Have you ever had a stomachache during a stressful time- or even just a busy day? What about constipation while traveling, maybe an early morning flight outside of your regular schedule? Or maybe it seems like your whole digestive tract speeds up when you’re anxious about something – a performance, public speaking, a new job? This is happening because your “fight or flight” stress response works against optimal digestion.
Your nervous system is still programmed from caveman days with two branches: “fight or flight” and “rest and digest.” You can think of this as “on” (fight or flight) and “off” (rest and digest). Stress activates the on switch which tells your body to mobilize resources for immediate physical action – fighting off or running away from a saber toothed tiger. As this is happening, all attention and energy is diverted away from rest and digest activities, such as you guessed it…digestion.
Here’s what happens to your body in fight or flight mode to survive an immediate threat:
- Your brain perceives a stress signal and tells your adrenal glands (two walnut-sized glands that sit on top of your kidneys) to secrete stress hormones (adrenaline and cortisol).
- Those hormones help your body respond in the following ways:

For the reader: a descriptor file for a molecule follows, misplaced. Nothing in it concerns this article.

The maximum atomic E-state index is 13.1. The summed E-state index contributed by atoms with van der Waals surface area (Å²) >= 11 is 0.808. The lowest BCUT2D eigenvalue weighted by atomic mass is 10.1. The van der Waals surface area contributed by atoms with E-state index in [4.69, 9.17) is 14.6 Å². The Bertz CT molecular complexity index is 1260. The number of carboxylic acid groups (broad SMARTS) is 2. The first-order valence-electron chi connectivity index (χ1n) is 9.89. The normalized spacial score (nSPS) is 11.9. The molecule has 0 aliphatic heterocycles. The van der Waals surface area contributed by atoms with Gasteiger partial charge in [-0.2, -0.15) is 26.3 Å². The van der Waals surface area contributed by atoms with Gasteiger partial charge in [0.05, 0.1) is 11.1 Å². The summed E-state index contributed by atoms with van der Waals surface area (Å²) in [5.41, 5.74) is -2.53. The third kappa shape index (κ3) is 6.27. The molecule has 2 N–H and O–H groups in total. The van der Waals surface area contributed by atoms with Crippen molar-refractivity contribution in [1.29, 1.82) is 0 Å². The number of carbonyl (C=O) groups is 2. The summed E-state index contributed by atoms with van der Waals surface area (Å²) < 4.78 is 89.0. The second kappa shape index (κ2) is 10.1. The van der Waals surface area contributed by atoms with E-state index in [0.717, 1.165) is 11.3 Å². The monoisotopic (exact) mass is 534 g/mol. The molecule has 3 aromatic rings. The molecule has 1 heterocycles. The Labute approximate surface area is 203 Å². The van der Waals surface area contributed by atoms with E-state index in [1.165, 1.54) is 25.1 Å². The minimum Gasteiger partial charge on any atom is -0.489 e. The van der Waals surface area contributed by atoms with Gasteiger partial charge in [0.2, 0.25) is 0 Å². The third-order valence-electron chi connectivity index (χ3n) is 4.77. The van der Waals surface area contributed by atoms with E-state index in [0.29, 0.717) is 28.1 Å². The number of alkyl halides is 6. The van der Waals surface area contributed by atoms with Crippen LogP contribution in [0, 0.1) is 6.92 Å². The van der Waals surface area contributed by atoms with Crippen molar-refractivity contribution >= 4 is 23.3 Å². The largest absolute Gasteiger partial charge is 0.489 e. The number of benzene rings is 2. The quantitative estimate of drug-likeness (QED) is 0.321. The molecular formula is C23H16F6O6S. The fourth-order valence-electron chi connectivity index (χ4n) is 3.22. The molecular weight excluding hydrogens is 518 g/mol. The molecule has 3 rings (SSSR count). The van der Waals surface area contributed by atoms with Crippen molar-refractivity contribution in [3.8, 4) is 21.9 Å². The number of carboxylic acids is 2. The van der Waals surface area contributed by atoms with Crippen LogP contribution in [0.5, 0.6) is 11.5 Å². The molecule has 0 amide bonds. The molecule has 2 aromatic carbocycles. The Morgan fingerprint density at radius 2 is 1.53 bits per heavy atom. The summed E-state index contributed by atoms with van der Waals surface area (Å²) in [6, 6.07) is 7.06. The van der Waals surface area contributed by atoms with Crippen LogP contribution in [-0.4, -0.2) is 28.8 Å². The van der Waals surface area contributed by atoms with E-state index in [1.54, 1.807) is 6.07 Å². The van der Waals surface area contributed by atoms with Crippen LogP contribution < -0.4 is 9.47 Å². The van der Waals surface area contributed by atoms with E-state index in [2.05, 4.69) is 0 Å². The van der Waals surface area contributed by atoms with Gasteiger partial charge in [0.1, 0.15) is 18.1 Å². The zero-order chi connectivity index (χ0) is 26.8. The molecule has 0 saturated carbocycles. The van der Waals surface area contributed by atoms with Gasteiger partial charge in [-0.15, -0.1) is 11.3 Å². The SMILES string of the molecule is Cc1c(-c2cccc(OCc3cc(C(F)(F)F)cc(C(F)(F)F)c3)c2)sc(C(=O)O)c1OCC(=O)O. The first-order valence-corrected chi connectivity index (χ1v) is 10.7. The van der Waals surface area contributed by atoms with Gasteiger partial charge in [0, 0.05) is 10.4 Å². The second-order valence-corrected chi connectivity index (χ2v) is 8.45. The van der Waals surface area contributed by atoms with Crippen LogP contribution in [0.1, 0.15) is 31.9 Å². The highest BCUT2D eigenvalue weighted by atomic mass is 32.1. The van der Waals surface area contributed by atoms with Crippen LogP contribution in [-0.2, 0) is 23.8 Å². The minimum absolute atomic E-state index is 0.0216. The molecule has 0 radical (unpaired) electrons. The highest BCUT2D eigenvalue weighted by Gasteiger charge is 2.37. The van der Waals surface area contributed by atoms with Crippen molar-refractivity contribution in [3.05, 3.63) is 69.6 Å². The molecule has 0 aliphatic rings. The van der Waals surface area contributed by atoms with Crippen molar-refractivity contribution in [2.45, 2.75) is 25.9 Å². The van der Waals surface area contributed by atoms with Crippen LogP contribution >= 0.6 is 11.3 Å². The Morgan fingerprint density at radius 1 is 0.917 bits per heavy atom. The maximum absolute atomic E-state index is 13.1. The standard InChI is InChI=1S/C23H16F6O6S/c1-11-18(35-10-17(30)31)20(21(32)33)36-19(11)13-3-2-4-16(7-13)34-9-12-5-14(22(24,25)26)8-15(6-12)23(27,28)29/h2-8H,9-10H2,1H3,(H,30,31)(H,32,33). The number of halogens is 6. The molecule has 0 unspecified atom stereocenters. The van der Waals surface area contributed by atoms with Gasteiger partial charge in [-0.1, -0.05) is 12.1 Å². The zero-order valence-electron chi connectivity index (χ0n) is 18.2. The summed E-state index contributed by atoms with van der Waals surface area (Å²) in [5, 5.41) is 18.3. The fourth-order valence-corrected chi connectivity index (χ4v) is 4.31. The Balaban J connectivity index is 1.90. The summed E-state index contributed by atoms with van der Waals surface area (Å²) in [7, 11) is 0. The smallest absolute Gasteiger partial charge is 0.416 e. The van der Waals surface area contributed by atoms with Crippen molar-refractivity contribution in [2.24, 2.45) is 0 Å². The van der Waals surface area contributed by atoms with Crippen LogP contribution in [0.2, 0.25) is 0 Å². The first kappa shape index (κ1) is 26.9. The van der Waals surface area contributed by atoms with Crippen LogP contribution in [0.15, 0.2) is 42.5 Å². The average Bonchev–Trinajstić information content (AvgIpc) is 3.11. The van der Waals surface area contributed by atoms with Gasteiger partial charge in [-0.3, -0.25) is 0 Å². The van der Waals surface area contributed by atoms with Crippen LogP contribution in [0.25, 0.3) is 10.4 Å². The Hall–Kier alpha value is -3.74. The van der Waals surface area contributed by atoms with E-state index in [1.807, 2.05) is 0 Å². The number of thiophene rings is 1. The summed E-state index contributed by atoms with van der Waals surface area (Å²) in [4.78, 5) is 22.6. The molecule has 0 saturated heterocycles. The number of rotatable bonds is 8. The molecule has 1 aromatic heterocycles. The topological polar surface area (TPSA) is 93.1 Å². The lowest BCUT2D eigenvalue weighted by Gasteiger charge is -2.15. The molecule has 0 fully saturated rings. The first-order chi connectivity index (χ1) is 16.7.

- More oxygen is supplied to your heart, brain and muscles,
- Stored energy in the form of glucose is freed up providing you with a surge of energy,
- Your heart rate increases and blood pressure rises. Blood flow is sent to your arms and legs,
- Your muscle tense up and,
- Digestion shuts down. Blood and energy are diverted away from your GI tract and digestive secretions and intestinal motility are stopped. In your body’s wisdom it knows that surviving a tiger attack is more important than digesting your lunch. Your body prioritizes survival making the executive decision that digestion is not needed during an emergency.
Now you may be thinking, “But I’m not as stressed as I would be during a tiger attack.” True. However these branches of your nervous system are pretty black and white. They lack the sophistication to know you’re not actually experiencing physical threat from that public speaking gig, work deadline or driving 70 mph during morning traffic. (Well that last example does warrant a possibility of physical danger, but we tend to ignore it since we drive so much.) It’s more like on and off. The on (fight or flight) is an alert state. The off (rest and digest) is like lying in a hammock.
While we’re lounging in a hammock optimal digestion occurs. Blood flow remains in your digestive organs and nerve impulses move your GI tract like an assembly line. Called motility, this assembly line moves food along, breaking it down and pulling out needed nutrients. Like a wrench thrown in the teeth of a cog, motility is halted in fight or flight mode. Constipation anyone?
Also in the hammock, important digestive secretions are stimulated: saliva (which contains digestive enzymes), hydrochloric acid (which is imperative to digest protein, B12 and assist the digestion assembly line further downstream), pancreatic enzymes (to break down carbs, fats and more protein), and bile (to break apart fats). Without these secretions food doesn’t transform into the nutrients you need to power your body and it just sits in your gut like a rock – stomachache or constipated much?